Who Needs to Shoot Photos in Low Light Anyway?

Nilay Patel, on Brian X. Chen’s iPhone 13 review for Pravda The New York Times:

The NYT does not believe regular people stand to benefit from better iPhone photos in the dark. I live for this review from another planet every year.

I thought this was a really strange passage too. Quoting from Chen’s review:

So in summary, the iPhone 13 cameras are slightly better than those of last year’s iPhones. Even compared with iPhones from three years ago, the cameras are much better only if you care about taking nice photos in the dark.

Just how important is night photography? I posed the question to Jim Wilson, a longtime staff photographer for The New York Times, as he was taking pictures of the new iPhones for this review. He said it would be a crucial feature for people like him, but not as important for casual shooters.

I enjoy how Chen’s review opens with an egalitarian slam that Apple and Samsung’s annual phone updates are “a mirage of tech innovation” and instead are “a celebration of capitalism”, but when it comes to explaining why typical users shouldn’t care about low-light photography, he basically says “because a professional staff photographer at The New York Times says they shouldn’t care”.

Ben Thompson recalled (as I should have, but did not) that this is something of a recurring theme. From Chen’s review of the iPhones 11 and 11 Pro two years ago:

Photos taken with the iPhone 11 and 11 Pro looked crisp and clear, and their colors were accurate. But after I finished these tests, I looked back at my archived photos taken with an iPhone X.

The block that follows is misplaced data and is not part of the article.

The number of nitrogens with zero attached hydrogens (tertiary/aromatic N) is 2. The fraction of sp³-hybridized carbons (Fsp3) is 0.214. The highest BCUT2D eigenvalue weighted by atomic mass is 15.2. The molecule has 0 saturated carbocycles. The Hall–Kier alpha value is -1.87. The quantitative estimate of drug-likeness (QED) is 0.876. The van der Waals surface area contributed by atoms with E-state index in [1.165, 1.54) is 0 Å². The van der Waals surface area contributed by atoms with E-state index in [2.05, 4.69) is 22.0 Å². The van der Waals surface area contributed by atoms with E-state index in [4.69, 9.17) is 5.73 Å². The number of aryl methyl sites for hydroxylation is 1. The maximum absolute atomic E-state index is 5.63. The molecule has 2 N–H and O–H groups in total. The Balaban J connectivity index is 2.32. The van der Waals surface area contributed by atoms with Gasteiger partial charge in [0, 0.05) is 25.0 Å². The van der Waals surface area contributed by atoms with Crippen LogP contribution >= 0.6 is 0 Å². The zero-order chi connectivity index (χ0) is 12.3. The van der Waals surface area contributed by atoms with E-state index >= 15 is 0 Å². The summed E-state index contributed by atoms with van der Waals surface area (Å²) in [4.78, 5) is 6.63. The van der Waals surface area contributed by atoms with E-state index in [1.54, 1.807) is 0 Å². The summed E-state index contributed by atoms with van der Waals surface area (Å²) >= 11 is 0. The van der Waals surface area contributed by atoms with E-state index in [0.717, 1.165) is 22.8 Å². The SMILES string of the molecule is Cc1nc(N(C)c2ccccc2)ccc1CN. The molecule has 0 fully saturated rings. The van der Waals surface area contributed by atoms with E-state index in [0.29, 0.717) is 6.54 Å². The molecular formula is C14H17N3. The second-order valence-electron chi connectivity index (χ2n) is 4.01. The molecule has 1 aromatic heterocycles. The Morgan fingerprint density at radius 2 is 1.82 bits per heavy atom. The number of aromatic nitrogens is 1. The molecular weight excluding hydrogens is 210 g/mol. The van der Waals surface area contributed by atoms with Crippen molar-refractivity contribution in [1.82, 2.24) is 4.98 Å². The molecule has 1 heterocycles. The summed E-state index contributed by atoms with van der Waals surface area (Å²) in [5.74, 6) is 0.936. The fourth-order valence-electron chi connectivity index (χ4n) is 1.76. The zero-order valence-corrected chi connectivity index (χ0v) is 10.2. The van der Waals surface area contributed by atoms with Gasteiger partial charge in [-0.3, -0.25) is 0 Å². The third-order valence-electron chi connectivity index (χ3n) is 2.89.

Those pictures, especially the ones shot with portrait mode, still looked impressive. Some of the low-light ones looked crummy in comparison with the ones taken by the iPhone 11s, but I wouldn’t recommend that you buy a new phone just to get better night photos. You could always just use flash.

You shouldn’t feel the need to buy a new iPhone every year” is a fine sentiment, one that many, if not most, reviewers make each year. Arguing, repeatedly, that your readers should not be concerned at all about taking better photos in low light is bizarre. The single biggest change in consumer photography over the last 3–4 years is the exponential improvement in low light and night mode photography on new mobile phones.

And again, as I mentioned yesterday, Chen’s iPhone 13 review doesn’t even mention battery life, even though almost every other reviewer noted significant improvements across the lineup.

Wednesday, 22 September 2021